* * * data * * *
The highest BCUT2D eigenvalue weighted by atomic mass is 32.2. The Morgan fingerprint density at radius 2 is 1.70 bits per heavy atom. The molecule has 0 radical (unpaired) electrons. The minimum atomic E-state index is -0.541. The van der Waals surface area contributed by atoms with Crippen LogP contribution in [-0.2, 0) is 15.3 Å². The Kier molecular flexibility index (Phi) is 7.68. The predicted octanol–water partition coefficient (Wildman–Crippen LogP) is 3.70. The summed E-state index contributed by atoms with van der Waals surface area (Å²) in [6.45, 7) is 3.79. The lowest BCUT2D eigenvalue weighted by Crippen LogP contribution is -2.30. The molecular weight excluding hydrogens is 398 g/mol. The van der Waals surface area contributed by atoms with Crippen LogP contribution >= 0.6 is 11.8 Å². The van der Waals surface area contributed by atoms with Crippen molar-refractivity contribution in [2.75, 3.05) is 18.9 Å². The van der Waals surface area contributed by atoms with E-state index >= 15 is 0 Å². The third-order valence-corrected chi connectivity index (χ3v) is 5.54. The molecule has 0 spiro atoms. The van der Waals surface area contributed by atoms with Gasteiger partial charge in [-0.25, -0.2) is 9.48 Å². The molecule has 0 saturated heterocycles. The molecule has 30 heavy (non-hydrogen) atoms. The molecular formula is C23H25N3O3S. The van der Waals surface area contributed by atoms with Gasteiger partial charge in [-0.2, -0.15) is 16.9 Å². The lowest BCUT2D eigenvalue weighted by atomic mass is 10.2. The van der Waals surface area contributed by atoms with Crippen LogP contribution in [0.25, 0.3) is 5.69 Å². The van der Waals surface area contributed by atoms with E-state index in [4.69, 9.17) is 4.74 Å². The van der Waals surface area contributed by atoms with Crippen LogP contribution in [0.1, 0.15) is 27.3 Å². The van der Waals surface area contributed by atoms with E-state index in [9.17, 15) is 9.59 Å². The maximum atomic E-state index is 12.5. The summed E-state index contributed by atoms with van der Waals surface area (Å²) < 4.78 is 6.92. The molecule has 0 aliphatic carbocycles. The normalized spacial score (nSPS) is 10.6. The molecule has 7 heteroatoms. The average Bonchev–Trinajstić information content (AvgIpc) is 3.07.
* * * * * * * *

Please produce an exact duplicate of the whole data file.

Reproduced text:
The highest BCUT2D eigenvalue weighted by atomic mass is 32.2. The Morgan fingerprint density at radius 2 is 1.70 bits per heavy atom. The molecule has 0 radical (unpaired) electrons. The minimum atomic E-state index is -0.541. The van der Waals surface area contributed by atoms with Crippen LogP contribution in [-0.2, 0) is 15.3 Å². The Kier molecular flexibility index (Phi) is 7.68. The predicted octanol–water partition coefficient (Wildman–Crippen LogP) is 3.70. The summed E-state index contributed by atoms with van der Waals surface area (Å²) in [6.45, 7) is 3.79. The lowest BCUT2D eigenvalue weighted by Crippen LogP contribution is -2.30. The molecular weight excluding hydrogens is 398 g/mol. The van der Waals surface area contributed by atoms with Crippen LogP contribution >= 0.6 is 11.8 Å². The van der Waals surface area contributed by atoms with Crippen molar-refractivity contribution in [2.75, 3.05) is 18.9 Å². The van der Waals surface area contributed by atoms with E-state index >= 15 is 0 Å². The third-order valence-corrected chi connectivity index (χ3v) is 5.54. The molecule has 0 spiro atoms. The van der Waals surface area contributed by atoms with Gasteiger partial charge in [-0.25, -0.2) is 9.48 Å². The molecule has 0 saturated heterocycles. The molecule has 30 heavy (non-hydrogen) atoms. The molecular formula is C23H25N3O3S. The van der Waals surface area contributed by atoms with Gasteiger partial charge in [-0.2, -0.15) is 16.9 Å². The lowest BCUT2D eigenvalue weighted by atomic mass is 10.2. The van der Waals surface area contributed by atoms with Crippen LogP contribution in [0.25, 0.3) is 5.69 Å². The van der Waals surface area contributed by atoms with E-state index in [4.69, 9.17) is 4.74 Å². The van der Waals surface area contributed by atoms with Crippen LogP contribution in [0.1, 0.15) is 27.3 Å². The van der Waals surface area contributed by atoms with E-state index in [9.17, 15) is 9.59 Å². The maximum atomic E-state index is 12.5. The summed E-state index contributed by atoms with van der Waals surface area (Å²) < 4.78 is 6.92. The molecule has 0 aliphatic carbocycles. The normalized spacial score (nSPS) is 10.6. The molecule has 7 heteroatoms. The average Bonchev–Trinajstić information content (AvgIpc) is 3.07.